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The microbiome in chronic inflammatory airway disease: A threatened species

Robin John Green, Andre van Niekerk, Ashley C Jeevarathnum, Charles Feldman, Guy A Richards, on behalf of the South African Allergic Rhinitis Working Group

Abstract


The human body is exposed to a multitude of microbes and infectious organisms throughout life. Many of these organisms colonise the skin, gastrointestinal tract (GIT) and airway. We now recognise that this colonisation includes the lower airway, previously thought to be sterile. These colonising organisms play an important role in disease prevention, including an array of chronic inflammatory conditions that are unrelated to infectious diseases. However, new evidence of immune dysregulation suggests that early colonisation, especially of the GIT
and airway, by pathogenic micro-organisms, has deleterious effects that may contribute to the potential to induce chronic inflammation in young children, which may only express itself in adult life.


Authors' affiliations

Robin John Green, Department of Paediatrics and Child Health, Faculty of Health Sciences, University of Pretoria, South Africa

Andre van Niekerk, Department of Paediatrics and Child Health, Faculty of Health Sciences, University of Pretoria, South Africa; Nectare Clinton Clinic, Johannesburg, South Africa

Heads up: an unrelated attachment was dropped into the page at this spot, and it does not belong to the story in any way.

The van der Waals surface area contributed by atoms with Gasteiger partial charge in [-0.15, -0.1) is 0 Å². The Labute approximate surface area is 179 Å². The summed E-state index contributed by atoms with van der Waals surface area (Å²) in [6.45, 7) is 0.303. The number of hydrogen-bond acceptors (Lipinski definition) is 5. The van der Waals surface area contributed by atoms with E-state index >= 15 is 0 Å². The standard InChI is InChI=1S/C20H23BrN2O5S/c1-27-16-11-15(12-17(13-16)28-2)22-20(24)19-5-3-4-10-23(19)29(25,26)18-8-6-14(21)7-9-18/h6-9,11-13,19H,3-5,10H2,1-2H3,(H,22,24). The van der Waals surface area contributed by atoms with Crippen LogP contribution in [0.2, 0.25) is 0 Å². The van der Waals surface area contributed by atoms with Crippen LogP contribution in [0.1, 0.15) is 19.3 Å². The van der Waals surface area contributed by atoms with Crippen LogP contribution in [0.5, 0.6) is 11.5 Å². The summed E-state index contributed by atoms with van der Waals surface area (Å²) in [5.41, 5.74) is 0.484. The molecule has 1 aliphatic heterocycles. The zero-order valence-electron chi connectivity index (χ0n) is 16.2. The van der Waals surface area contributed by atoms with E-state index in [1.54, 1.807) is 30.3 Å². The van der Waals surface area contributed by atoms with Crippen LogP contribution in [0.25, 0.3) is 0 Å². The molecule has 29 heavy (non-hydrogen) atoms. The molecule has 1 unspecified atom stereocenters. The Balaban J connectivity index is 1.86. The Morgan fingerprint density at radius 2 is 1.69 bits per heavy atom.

Ashley C Jeevarathnum, Department of Paediatrics and Child Health, Faculty of Health Sciences, University of Pretoria, South Africa

Charles Feldman, Department of Medicine, Faculty of Health Sciences, University of the Witwatersrand, Johannesburg, South Africa

Guy A Richards, on behalf of the South African Allergic Rhinitis Working Group, Department of Medicine, Faculty of Health Sciences, University of the Witwatersrand, Johannesburg, South Africa

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Keywords

Microbiome; Chronic inflammatory airway disease

Cite this article

South African Medical Journal 2016;106(8):779-781. DOI:10.7196/SAMJ.2016.v106i8.11159

Article History

Date submitted: 2016-06-08
Date published: 2016-07-13

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